Which model do you trust? And, Arctic sea ice reaches a record minimum

By: Dr. Jeff Masters , 7:33 PM GMT on August 17, 2007

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Hurricane Dean, now a major Category 3 hurricane with 125 mph winds, continues to intensify and grow larger in size. Dean pounded Martinique and St. Lucia this morning, and claimed its first victim when a 62-year old man died on St. Lucia while trying to save his cow from raging flood waters.

Dean's eye is now visible on long range radar out of Puerto Rico. Buoy 42059 is in Dean's path, and should be interesting to watch.

We're fairly confident of the 1-2 day forecast, which has Dean headed west to west-northwest over the Central Caribbean, very close to Jamaica and the Cayman Islands, then into the Western Caribbean. After that, things become murkier. The latest 12Z runs of the NOGAPS, UKMET, GFS, and HWRF computer models all show Dean hitting the Yucatan Peninsula, and continuing on into the Gulf of Mexico towards a second landfall near or south of the Texas border. The HWRF run is slower, and does not take Dean to the coast at the end of its forecast period. The big outlier is the GFDL model, which now takes Dean northwest into central Louisiana. Which model is correct? The problem is that each model has a different solution for the behavior of an upper-level low pressure system expected to be over the Gulf of Mexico early next week. Which model should we trust?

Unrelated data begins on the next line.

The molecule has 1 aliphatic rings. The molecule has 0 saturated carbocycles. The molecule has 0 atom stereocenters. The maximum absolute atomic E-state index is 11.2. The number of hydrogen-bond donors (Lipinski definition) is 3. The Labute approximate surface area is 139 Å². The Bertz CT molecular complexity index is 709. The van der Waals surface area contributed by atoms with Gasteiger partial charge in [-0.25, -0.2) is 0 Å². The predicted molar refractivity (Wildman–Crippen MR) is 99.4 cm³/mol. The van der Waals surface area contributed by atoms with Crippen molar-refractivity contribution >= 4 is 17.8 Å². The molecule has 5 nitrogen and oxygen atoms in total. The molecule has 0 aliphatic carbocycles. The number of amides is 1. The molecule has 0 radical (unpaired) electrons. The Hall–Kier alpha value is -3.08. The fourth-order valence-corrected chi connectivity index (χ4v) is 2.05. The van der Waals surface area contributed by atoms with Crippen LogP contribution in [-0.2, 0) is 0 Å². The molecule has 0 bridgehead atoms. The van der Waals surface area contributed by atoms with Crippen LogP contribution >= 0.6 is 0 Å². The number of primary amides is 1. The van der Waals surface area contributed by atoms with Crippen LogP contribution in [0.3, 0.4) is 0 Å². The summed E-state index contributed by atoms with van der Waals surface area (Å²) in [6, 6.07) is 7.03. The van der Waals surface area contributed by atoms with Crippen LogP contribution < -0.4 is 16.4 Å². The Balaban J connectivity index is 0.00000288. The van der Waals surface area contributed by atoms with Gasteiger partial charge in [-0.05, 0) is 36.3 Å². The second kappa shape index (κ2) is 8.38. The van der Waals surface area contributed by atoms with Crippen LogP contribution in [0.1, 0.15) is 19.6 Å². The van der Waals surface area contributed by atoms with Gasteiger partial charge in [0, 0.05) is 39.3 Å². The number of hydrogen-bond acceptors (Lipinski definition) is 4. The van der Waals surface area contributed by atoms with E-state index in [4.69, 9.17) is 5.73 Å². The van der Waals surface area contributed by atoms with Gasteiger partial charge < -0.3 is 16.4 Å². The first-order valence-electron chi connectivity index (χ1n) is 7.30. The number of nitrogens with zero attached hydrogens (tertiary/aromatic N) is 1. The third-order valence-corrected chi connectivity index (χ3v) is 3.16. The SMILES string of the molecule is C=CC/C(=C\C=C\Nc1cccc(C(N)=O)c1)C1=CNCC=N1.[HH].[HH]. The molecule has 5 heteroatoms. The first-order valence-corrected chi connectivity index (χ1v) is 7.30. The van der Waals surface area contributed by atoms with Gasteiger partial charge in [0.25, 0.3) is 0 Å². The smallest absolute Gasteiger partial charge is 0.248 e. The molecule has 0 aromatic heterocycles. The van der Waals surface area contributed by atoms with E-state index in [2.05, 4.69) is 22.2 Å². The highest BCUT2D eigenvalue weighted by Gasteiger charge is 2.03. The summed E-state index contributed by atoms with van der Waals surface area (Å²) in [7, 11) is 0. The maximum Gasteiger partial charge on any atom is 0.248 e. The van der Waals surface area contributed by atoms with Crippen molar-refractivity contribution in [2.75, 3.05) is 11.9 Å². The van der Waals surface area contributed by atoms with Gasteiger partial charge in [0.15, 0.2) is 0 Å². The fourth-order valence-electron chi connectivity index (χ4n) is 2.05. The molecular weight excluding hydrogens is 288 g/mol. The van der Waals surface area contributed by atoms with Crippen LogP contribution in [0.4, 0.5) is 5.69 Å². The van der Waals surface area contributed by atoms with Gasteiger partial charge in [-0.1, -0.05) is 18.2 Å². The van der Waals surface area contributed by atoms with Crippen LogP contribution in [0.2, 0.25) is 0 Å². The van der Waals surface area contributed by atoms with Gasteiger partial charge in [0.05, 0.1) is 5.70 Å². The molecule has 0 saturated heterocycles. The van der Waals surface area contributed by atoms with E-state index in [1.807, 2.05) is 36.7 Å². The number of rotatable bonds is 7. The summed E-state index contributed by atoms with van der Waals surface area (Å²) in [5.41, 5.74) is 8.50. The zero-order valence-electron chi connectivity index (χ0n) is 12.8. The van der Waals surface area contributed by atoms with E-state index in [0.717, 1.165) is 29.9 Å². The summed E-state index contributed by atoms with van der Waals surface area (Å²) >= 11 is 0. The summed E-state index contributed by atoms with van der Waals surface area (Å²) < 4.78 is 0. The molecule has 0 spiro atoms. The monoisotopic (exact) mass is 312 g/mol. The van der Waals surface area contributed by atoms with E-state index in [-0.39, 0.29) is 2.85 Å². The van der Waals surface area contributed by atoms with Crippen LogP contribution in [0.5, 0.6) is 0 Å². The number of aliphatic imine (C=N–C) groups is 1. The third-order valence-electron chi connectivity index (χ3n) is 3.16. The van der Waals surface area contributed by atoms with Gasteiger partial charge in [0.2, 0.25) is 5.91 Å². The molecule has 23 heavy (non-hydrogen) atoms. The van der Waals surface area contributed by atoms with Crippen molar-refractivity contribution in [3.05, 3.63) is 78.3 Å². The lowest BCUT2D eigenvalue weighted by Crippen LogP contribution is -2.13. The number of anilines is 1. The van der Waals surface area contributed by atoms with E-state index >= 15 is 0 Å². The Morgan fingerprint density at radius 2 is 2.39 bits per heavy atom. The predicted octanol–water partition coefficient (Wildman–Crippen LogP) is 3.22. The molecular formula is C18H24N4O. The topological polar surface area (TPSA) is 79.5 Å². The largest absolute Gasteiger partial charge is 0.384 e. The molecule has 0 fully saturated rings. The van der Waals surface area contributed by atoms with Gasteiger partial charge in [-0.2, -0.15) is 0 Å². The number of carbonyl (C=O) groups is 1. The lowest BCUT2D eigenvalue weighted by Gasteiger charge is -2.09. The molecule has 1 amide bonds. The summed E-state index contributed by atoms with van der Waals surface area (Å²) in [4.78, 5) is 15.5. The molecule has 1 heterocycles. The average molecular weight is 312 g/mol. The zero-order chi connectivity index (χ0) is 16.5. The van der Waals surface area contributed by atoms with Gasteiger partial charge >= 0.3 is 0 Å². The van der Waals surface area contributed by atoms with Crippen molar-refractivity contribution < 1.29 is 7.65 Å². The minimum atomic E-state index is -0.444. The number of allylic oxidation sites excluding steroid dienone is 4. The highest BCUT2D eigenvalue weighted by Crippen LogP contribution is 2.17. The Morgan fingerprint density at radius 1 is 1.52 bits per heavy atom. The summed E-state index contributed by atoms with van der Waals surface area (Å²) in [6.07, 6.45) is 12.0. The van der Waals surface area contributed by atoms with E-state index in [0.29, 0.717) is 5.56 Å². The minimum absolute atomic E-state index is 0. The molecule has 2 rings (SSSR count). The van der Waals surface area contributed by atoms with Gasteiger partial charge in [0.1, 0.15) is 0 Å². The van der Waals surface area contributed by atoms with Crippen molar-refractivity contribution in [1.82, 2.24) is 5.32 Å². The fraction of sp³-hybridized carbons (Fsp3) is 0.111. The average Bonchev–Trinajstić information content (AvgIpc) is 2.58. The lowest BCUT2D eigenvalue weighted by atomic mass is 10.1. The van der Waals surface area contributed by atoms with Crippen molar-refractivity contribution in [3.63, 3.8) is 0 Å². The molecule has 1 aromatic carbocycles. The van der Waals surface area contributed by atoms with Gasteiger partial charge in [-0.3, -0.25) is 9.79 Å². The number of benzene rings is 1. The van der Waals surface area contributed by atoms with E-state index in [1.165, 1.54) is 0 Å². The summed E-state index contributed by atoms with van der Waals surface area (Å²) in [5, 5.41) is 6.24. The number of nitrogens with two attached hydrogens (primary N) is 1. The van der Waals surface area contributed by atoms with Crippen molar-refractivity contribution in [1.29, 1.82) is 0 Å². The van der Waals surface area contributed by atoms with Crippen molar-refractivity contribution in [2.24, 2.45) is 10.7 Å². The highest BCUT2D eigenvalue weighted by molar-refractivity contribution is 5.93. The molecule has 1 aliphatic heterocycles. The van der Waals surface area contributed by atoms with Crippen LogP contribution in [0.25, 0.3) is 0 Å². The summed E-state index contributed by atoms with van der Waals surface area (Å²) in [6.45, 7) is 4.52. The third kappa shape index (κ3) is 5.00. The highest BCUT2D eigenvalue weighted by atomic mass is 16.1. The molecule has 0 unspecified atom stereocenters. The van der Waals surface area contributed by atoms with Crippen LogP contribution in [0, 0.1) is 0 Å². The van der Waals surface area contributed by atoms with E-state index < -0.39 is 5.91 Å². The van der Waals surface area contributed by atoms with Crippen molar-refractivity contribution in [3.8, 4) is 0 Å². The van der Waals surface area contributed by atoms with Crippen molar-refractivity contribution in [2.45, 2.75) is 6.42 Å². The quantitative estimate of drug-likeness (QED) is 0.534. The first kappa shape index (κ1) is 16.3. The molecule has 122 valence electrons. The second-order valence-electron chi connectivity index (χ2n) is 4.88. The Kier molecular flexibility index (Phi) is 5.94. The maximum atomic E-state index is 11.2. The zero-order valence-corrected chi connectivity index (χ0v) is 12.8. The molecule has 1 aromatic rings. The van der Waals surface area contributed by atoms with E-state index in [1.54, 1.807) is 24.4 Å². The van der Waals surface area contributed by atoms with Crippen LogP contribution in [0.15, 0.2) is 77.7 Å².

In 2006, the official NHC forecast performed better than any of the individual computer forecast models. However, several "consensus" forecasts made using an average of the "big four" computer models (GFDL, GFS, UKMET, and NOGAPS), slightly outperformed the official forecast at some time periods (Figure 1). The Florida State Super-Ensemble (FSSE), for example, combines the "big four" models on the basis of past performance in an attempt to correct for biases in those models. (The FSSE is owned by a private company, which makes it available to NHC but not the general public). The Florida State Super Ensemble slightly out-performed the official NHC forecast at most forecast times.

The "big four" models are plotted on wunderground.com's computer model page for Dean, (along with the inferior BAMM model, which is plotted since it is always available quickly, and has done well at longer range forecasts in the past). We do not get tracking points for the ECMWF or HWRF models at this point, so you'll have to go the raw plots to see those forecasts. Note that three of the "big four" models performed well in 2006, with the GFDL and GFS performing the best. The UKMET had a very poor showing in the Atlantic in 2006. However, the UKMET was the best-performing model in the Eastern Pacific in 2006, along with the GFDL and BAMM models.